I recently discovered yet another abandoned, overgrown site of taps and toilets in the veld at Elliotdale in the Mbashe Municipality. How much money has been wasted on this failed project and has any action been taken against those responsible?
Passing the buck between departments, rather than taking responsibility for poor service delivery will never sort out the problem of failing housing projects in the province. People are crying for houses. This project dates back to 2002. Last year I visited an equally gloomy project in the same municipality at Dutywa. At the time I said Govan Mbeki would have been horrified to learn that such a sad, failed project had been named after him.
Clearly there is a problem with housing service delivery in this municipality. This problem is amplified by the fact the Amathole District Municipality (ADM) of which Mbashe is part, has a continued trend of under expenditure. In 2010/2011 ADM spent only 68,13% of its grant funding. The mid-year report for 2011/12 indicated grant expenditure of 63%.
In reply to a written question I asked the MEC for Local Government, Mlibo Qoboshiyane about the failed Dutywa project, he simply stated that “housing is a concurrent function between provincial and national departments of housing or human settlements”.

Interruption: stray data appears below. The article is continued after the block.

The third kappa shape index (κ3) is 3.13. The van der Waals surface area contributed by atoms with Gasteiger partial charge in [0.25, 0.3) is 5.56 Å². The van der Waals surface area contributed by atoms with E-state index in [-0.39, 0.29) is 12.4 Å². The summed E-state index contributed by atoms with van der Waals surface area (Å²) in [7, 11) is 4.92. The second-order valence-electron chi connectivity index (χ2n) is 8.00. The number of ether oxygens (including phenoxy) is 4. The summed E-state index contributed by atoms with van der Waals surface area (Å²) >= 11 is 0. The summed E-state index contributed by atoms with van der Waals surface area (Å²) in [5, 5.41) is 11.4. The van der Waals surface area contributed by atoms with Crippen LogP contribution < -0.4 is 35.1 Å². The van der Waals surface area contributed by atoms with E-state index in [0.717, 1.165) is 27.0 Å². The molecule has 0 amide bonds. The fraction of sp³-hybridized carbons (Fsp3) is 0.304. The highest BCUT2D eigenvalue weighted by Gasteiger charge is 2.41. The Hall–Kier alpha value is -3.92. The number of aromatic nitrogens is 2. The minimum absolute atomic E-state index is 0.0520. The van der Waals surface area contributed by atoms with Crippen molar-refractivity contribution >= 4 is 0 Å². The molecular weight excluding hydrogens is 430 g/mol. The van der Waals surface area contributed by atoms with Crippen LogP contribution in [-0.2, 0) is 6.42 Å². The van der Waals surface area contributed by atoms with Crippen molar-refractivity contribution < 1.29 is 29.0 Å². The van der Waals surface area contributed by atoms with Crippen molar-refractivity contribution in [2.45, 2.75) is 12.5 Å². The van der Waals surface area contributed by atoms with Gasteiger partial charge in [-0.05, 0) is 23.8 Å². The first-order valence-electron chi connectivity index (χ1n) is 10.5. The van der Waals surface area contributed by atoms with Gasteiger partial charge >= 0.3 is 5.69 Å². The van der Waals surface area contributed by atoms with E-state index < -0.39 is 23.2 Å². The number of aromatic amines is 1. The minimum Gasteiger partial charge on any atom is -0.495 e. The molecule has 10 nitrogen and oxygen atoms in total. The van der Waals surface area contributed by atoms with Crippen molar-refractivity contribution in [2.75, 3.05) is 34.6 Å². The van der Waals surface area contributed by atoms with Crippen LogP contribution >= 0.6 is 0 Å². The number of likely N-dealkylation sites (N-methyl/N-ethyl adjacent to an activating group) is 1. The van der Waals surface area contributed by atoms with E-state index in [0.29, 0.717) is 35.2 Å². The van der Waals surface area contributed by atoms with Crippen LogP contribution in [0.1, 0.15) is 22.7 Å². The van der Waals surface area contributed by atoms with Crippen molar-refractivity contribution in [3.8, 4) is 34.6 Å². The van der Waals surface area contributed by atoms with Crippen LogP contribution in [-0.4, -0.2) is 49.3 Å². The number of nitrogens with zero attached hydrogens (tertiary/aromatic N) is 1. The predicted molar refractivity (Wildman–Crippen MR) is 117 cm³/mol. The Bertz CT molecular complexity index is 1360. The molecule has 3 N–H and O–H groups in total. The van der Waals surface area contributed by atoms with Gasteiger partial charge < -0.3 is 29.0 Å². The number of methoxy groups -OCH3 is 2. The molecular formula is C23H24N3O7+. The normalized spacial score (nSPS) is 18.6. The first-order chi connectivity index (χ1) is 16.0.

Passing the buck does not solve the problem. Last year Qoboshiyane revealed in the media his plan to establish a monitoring group to hold mayor accountable by signing service level agreements (Daily Dispatch, 12 August 2011). We cannot allow the government to get people’s hopes up for service delivery projects that simply fall by the wayside because of poor oversight and mismanagement.
The DA believes that service delivery is a cornerstone of good governance. I appreciate the response to my oral question in the legislature last week by Housing MEC Helen Sauls-August that another contractor would be appointed to finalise the Elliotdale project “within this financial year”. But abandoned projects, shoddy workmanship and poor management can no longer be tolerated.
Our people deserve a sense of pride and respect for themselves and for their property, rather than suffering the indignity of having to remain passive and powerless recipients of government handouts.